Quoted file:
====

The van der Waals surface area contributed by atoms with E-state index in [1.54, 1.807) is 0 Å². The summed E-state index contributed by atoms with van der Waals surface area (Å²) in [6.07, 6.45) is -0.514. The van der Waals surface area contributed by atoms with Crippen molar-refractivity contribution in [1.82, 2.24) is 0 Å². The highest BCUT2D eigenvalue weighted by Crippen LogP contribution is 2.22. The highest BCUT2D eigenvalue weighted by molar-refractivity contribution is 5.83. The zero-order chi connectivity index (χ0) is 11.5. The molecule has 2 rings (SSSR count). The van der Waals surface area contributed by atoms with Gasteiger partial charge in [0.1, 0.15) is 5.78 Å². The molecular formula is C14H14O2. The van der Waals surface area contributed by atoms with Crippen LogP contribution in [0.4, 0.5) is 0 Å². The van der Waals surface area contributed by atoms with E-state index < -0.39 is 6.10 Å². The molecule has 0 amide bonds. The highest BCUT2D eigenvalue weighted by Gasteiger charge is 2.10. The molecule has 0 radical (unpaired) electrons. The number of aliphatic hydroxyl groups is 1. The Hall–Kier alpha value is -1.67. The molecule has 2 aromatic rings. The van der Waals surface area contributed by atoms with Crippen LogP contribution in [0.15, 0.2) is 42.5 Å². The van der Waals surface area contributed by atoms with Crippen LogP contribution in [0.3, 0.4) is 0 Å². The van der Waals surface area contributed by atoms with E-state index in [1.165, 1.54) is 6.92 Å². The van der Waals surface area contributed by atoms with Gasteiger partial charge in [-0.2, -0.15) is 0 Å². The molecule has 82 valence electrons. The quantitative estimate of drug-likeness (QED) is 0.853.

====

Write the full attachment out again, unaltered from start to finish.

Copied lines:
The van der Waals surface area contributed by atoms with E-state index in [1.54, 1.807) is 0 Å². The summed E-state index contributed by atoms with van der Waals surface area (Å²) in [6.07, 6.45) is -0.514. The van der Waals surface area contributed by atoms with Crippen molar-refractivity contribution in [1.82, 2.24) is 0 Å². The highest BCUT2D eigenvalue weighted by Crippen LogP contribution is 2.22. The highest BCUT2D eigenvalue weighted by molar-refractivity contribution is 5.83. The zero-order chi connectivity index (χ0) is 11.5. The molecule has 2 rings (SSSR count). The van der Waals surface area contributed by atoms with Gasteiger partial charge in [0.1, 0.15) is 5.78 Å². The molecular formula is C14H14O2. The van der Waals surface area contributed by atoms with Crippen LogP contribution in [0.4, 0.5) is 0 Å². The van der Waals surface area contributed by atoms with E-state index < -0.39 is 6.10 Å². The molecule has 0 amide bonds. The highest BCUT2D eigenvalue weighted by Gasteiger charge is 2.10. The molecule has 0 radical (unpaired) electrons. The number of aliphatic hydroxyl groups is 1. The Hall–Kier alpha value is -1.67. The molecule has 2 aromatic rings. The van der Waals surface area contributed by atoms with Crippen LogP contribution in [0.15, 0.2) is 42.5 Å². The van der Waals surface area contributed by atoms with Crippen LogP contribution in [0.3, 0.4) is 0 Å². The van der Waals surface area contributed by atoms with E-state index in [1.165, 1.54) is 6.92 Å². The van der Waals surface area contributed by atoms with Gasteiger partial charge in [-0.2, -0.15) is 0 Å². The molecule has 82 valence electrons. The quantitative estimate of drug-likeness (QED) is 0.853.